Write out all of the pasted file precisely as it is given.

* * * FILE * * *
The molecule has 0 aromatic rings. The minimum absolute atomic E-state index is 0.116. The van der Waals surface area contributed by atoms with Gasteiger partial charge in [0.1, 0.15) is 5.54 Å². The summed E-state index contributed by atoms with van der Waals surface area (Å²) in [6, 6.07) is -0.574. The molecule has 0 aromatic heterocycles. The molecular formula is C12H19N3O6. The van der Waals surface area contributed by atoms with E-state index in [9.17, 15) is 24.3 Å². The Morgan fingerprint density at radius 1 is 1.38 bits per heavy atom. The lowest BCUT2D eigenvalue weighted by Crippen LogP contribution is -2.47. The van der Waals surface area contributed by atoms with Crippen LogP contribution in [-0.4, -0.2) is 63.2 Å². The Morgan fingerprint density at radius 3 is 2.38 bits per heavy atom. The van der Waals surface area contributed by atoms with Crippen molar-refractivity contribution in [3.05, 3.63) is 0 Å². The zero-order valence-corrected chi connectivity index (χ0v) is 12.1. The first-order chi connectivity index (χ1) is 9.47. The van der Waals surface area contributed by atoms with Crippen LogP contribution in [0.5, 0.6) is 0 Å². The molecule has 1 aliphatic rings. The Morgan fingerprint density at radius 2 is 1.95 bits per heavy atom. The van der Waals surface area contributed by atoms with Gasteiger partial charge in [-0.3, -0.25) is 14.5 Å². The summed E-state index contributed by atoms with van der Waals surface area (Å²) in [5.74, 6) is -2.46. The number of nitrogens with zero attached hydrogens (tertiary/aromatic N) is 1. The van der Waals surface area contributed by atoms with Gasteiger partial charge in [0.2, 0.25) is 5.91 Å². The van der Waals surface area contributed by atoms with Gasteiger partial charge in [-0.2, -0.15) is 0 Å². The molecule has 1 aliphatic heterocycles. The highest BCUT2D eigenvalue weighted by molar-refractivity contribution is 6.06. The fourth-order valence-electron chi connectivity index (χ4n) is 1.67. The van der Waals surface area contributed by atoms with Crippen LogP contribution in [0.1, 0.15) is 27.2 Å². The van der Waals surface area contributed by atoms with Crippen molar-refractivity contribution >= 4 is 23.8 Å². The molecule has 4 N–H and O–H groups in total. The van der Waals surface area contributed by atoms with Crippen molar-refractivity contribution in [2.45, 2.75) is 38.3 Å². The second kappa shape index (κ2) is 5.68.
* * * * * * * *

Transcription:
The molecule has 0 aromatic rings. The minimum absolute atomic E-state index is 0.116. The van der Waals surface area contributed by atoms with Gasteiger partial charge in [0.1, 0.15) is 5.54 Å². The summed E-state index contributed by atoms with van der Waals surface area (Å²) in [6, 6.07) is -0.574. The molecule has 0 aromatic heterocycles. The molecular formula is C12H19N3O6. The van der Waals surface area contributed by atoms with E-state index in [9.17, 15) is 24.3 Å². The Morgan fingerprint density at radius 1 is 1.38 bits per heavy atom. The lowest BCUT2D eigenvalue weighted by Crippen LogP contribution is -2.47. The van der Waals surface area contributed by atoms with Crippen LogP contribution in [-0.4, -0.2) is 63.2 Å². The Morgan fingerprint density at radius 3 is 2.38 bits per heavy atom. The van der Waals surface area contributed by atoms with Crippen molar-refractivity contribution in [3.05, 3.63) is 0 Å². The zero-order valence-corrected chi connectivity index (χ0v) is 12.1. The first-order chi connectivity index (χ1) is 9.47. The van der Waals surface area contributed by atoms with Crippen LogP contribution in [0.5, 0.6) is 0 Å². The molecule has 1 aliphatic rings. The Morgan fingerprint density at radius 2 is 1.95 bits per heavy atom. The van der Waals surface area contributed by atoms with Gasteiger partial charge in [-0.3, -0.25) is 14.5 Å². The summed E-state index contributed by atoms with van der Waals surface area (Å²) in [5.74, 6) is -2.46. The number of nitrogens with zero attached hydrogens (tertiary/aromatic N) is 1. The van der Waals surface area contributed by atoms with Gasteiger partial charge in [0.2, 0.25) is 5.91 Å². The van der Waals surface area contributed by atoms with Gasteiger partial charge in [-0.2, -0.15) is 0 Å². The molecule has 1 aliphatic heterocycles. The highest BCUT2D eigenvalue weighted by molar-refractivity contribution is 6.06. The fourth-order valence-electron chi connectivity index (χ4n) is 1.67. The van der Waals surface area contributed by atoms with Crippen LogP contribution in [0.1, 0.15) is 27.2 Å². The van der Waals surface area contributed by atoms with Crippen molar-refractivity contribution >= 4 is 23.8 Å². The molecule has 4 N–H and O–H groups in total. The van der Waals surface area contributed by atoms with Crippen molar-refractivity contribution in [2.45, 2.75) is 38.3 Å². The second kappa shape index (κ2) is 5.68.